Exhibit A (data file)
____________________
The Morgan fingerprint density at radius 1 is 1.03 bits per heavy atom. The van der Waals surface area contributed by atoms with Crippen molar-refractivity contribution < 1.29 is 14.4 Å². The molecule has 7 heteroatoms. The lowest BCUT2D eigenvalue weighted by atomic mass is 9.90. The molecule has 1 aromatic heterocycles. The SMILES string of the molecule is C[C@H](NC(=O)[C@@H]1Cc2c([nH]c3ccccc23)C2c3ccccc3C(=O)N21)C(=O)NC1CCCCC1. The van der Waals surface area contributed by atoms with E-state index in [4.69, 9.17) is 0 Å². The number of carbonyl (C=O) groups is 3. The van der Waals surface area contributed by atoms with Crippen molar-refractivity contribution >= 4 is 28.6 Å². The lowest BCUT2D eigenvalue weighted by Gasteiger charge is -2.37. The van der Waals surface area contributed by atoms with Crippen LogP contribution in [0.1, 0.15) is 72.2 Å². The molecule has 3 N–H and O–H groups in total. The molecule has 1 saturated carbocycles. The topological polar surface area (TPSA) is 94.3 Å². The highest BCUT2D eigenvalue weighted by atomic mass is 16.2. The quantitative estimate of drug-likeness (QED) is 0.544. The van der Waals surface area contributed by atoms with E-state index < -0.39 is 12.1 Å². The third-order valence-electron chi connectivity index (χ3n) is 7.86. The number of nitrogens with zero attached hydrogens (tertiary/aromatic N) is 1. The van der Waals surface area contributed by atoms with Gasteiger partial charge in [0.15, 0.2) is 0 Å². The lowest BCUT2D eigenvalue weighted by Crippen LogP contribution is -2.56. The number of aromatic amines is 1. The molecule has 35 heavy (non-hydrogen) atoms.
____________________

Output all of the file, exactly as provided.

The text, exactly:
The Morgan fingerprint density at radius 1 is 1.03 bits per heavy atom. The van der Waals surface area contributed by atoms with Crippen molar-refractivity contribution < 1.29 is 14.4 Å². The molecule has 7 heteroatoms. The lowest BCUT2D eigenvalue weighted by atomic mass is 9.90. The molecule has 1 aromatic heterocycles. The SMILES string of the molecule is C[C@H](NC(=O)[C@@H]1Cc2c([nH]c3ccccc23)C2c3ccccc3C(=O)N21)C(=O)NC1CCCCC1. The van der Waals surface area contributed by atoms with E-state index in [4.69, 9.17) is 0 Å². The number of carbonyl (C=O) groups is 3. The van der Waals surface area contributed by atoms with Crippen molar-refractivity contribution >= 4 is 28.6 Å². The lowest BCUT2D eigenvalue weighted by Gasteiger charge is -2.37. The van der Waals surface area contributed by atoms with Crippen LogP contribution in [0.1, 0.15) is 72.2 Å². The molecule has 3 N–H and O–H groups in total. The molecule has 1 saturated carbocycles. The topological polar surface area (TPSA) is 94.3 Å². The highest BCUT2D eigenvalue weighted by atomic mass is 16.2. The quantitative estimate of drug-likeness (QED) is 0.544. The van der Waals surface area contributed by atoms with E-state index < -0.39 is 12.1 Å². The third-order valence-electron chi connectivity index (χ3n) is 7.86. The number of nitrogens with zero attached hydrogens (tertiary/aromatic N) is 1. The van der Waals surface area contributed by atoms with Gasteiger partial charge in [0.15, 0.2) is 0 Å². The lowest BCUT2D eigenvalue weighted by Crippen LogP contribution is -2.56. The number of aromatic amines is 1. The molecule has 35 heavy (non-hydrogen) atoms.